Soon you will cross the great water, dropping it, as if stung.

And then, too quickly, it was the last day.
Dreaming, we all came to. We were back at Cemetery Reef,
walking a narrow path of broken shells toward the shining water.
Off to one side, a low stone wall squared off the cemetery,
the dead buried aboveground in white weathered slabs,
their plots neatly surrounded by smooth white stones.
Morning of all mornings, you swam out to the reef alone,
came back. Gathering our things to go, what made me say,
When we come back. . . . All lies unanswered now.
I remember how the flowers on the graves were red
and white plastic, the color of flesh and blood, of regret,
of paper not yet written on. Put there, In Memory.
In a colder place, we would soon—unwilling, stunned—
remember you with the kind that always die.

When was this poem composed? How did it start?

The poem was written in 1999. The inspiration for it was a trip I took with my mother and family to the Cayman Islands in 1998, two months before my mother’s death from lung cancer.

How many revisions did this poem undergo? How much time elapsed between the first and final drafts?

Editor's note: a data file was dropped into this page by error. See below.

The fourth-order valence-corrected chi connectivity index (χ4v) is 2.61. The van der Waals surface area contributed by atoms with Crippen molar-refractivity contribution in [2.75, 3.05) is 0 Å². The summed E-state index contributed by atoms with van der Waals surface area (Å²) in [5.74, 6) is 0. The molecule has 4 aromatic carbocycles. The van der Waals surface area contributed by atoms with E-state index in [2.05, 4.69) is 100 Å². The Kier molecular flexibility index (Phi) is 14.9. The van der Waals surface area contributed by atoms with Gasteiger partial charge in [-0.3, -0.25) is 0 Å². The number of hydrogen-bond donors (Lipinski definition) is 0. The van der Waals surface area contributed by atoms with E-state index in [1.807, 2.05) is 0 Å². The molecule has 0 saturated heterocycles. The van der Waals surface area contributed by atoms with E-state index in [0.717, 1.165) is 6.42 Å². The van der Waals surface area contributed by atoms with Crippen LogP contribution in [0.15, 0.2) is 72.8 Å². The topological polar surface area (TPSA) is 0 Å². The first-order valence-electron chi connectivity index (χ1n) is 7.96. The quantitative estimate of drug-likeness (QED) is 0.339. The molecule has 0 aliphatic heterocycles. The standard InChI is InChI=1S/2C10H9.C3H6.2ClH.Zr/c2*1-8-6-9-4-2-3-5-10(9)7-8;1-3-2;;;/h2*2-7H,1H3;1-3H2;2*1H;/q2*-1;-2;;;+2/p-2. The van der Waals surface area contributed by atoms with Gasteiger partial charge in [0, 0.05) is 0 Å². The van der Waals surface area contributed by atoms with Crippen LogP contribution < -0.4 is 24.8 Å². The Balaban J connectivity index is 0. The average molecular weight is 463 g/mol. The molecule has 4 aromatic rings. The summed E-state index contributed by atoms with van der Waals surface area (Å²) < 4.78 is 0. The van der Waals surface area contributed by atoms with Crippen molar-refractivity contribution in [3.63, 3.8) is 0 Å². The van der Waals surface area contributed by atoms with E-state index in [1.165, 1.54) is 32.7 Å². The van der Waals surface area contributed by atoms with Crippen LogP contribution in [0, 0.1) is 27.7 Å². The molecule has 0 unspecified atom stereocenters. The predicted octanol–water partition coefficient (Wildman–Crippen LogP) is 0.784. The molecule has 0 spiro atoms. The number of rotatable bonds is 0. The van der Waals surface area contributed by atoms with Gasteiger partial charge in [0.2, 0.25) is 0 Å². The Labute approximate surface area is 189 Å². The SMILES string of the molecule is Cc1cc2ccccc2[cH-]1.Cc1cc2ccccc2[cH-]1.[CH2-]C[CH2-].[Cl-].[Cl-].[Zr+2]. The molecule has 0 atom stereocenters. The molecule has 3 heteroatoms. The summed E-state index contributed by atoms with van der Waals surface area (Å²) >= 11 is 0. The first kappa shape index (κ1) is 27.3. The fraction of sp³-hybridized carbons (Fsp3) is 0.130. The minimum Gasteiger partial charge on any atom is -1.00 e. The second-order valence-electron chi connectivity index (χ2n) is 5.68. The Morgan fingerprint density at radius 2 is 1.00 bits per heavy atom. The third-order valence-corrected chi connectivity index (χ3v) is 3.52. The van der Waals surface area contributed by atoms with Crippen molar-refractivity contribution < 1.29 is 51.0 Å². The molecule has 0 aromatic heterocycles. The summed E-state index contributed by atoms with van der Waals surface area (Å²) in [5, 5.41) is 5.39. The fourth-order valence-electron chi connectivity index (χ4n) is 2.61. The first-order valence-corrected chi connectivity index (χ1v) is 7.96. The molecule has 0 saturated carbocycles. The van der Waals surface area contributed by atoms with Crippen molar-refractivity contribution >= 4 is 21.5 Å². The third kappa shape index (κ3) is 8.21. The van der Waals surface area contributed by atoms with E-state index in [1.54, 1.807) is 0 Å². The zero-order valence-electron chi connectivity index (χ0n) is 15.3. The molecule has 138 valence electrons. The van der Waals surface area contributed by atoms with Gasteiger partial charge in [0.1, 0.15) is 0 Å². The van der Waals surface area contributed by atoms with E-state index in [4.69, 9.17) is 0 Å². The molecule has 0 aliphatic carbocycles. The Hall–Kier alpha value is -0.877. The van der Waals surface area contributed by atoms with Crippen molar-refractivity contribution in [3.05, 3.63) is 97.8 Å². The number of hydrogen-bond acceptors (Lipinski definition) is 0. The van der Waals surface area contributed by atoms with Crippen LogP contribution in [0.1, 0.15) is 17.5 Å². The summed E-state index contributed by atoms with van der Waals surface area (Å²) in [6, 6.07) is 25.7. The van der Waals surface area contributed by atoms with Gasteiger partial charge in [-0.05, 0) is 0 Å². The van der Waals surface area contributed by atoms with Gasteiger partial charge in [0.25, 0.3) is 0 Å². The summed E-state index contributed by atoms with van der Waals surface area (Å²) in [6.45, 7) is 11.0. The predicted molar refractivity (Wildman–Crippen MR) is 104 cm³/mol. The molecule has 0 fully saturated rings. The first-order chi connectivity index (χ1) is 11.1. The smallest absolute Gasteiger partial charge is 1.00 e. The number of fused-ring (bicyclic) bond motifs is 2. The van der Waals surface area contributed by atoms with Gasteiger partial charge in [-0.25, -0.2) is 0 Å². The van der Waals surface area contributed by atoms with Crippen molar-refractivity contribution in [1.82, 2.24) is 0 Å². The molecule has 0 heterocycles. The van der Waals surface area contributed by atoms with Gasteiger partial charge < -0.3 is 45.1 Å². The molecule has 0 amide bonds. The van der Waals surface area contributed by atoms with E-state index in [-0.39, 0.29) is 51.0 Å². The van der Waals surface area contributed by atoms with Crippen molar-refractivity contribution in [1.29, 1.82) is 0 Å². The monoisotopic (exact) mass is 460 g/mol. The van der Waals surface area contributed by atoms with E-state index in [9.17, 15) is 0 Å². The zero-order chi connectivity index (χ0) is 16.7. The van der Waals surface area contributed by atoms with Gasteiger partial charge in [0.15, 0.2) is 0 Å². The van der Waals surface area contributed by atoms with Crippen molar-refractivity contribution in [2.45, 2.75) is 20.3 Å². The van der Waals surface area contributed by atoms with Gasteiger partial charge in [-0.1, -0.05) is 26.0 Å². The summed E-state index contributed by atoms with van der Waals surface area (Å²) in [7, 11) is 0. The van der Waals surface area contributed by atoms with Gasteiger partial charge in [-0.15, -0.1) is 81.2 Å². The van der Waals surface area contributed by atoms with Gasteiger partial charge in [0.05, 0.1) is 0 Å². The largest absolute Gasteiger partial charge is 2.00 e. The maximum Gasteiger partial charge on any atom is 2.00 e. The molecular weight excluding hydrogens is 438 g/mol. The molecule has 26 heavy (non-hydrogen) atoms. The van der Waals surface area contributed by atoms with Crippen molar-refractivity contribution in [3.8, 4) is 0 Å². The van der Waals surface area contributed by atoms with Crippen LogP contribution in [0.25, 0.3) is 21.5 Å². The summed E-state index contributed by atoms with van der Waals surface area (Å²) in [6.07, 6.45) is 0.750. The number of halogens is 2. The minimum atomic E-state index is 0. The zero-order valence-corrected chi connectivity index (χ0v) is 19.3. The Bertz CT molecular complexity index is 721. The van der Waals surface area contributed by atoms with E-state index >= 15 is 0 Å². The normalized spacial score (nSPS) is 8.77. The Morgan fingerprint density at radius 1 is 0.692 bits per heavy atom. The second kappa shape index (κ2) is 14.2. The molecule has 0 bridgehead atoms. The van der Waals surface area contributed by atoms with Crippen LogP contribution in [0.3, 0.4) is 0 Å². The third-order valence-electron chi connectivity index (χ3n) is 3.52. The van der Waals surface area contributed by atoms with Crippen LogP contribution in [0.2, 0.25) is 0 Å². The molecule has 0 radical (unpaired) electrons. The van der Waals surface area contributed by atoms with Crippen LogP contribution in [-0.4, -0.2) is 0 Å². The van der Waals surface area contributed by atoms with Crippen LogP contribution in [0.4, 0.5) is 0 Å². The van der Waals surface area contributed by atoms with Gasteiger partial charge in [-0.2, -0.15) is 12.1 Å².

I can’t locate the drafts at the moment, but usually a poem takes me thirty-five to forty drafts, sometimes more. I work on a poem every day until it is finished, sometimes doing two or three drafts a day.

Do you believe in inspiration? How much of this poem was “received” and how much was the result of sweat and tears?

A poem for me is both. It begins in a moment of inspiration with an image or musical phrase or dramatic scene. Sometimes the first draft contains the seeds of the final version, but only in the most inchoate, fragmentary way. But it is only after days and weeks of hard work that a poem seems realized, ‘whole,’ and finished.

How did this poem arrive at its final form? Did you consciously employ any principles of technique?

Some poems more than others depend on sound and repetition and image patterns. In “Cemetery Reef,” I was conscious of employing repeating syntax that contributed to the rhythm of the poem, of relying on internal and end rhymes, and of working with images that were related in some way. I wanted there to be a sense of metamorphosis and transformation in the poem. For example, the white sand of the beach is compared to “paper not yet written on.” Later, the “white weathered slabs” of the graves are meant to call back or mirror those earlier images.

How long after you finished this poem did it first appear in print?

The poem appeared in Poetry shortly after it was finished.

How long do you let a poem “sit” before you send it off into the world? Do you have any rules about this or does your practice vary with every poem?

I usually know by instinct when a poem is finished. At a certain point, I stop revising and send it out into the world. I have no problem letting go.